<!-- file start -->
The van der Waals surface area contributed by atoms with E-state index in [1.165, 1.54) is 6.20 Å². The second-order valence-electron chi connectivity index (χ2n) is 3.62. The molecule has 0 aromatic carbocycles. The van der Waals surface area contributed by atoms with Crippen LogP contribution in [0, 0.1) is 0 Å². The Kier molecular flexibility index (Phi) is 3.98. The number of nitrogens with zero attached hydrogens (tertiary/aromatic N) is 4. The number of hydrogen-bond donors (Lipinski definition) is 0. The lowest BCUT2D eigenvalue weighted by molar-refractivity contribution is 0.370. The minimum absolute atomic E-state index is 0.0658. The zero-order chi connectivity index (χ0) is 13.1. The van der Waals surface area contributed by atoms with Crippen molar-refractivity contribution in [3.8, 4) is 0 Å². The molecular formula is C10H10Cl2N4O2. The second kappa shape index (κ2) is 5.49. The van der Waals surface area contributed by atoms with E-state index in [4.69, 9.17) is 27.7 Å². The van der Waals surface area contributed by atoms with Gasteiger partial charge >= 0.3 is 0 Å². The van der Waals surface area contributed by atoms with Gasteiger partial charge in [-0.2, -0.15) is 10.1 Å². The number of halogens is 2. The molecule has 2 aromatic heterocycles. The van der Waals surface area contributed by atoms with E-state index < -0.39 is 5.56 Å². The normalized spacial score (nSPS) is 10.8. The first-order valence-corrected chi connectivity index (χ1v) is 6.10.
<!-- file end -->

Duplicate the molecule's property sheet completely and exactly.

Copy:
The van der Waals surface area contributed by atoms with E-state index in [1.165, 1.54) is 6.20 Å². The second-order valence-electron chi connectivity index (χ2n) is 3.62. The molecule has 0 aromatic carbocycles. The van der Waals surface area contributed by atoms with Crippen LogP contribution in [0, 0.1) is 0 Å². The Kier molecular flexibility index (Phi) is 3.98. The number of nitrogens with zero attached hydrogens (tertiary/aromatic N) is 4. The number of hydrogen-bond donors (Lipinski definition) is 0. The lowest BCUT2D eigenvalue weighted by molar-refractivity contribution is 0.370. The minimum absolute atomic E-state index is 0.0658. The zero-order chi connectivity index (χ0) is 13.1. The van der Waals surface area contributed by atoms with Crippen molar-refractivity contribution in [3.8, 4) is 0 Å². The molecular formula is C10H10Cl2N4O2. The second kappa shape index (κ2) is 5.49. The van der Waals surface area contributed by atoms with E-state index in [4.69, 9.17) is 27.7 Å². The van der Waals surface area contributed by atoms with Gasteiger partial charge >= 0.3 is 0 Å². The van der Waals surface area contributed by atoms with Gasteiger partial charge in [-0.2, -0.15) is 10.1 Å². The number of halogens is 2. The molecule has 2 aromatic heterocycles. The van der Waals surface area contributed by atoms with E-state index < -0.39 is 5.56 Å². The normalized spacial score (nSPS) is 10.8. The first-order valence-corrected chi connectivity index (χ1v) is 6.10.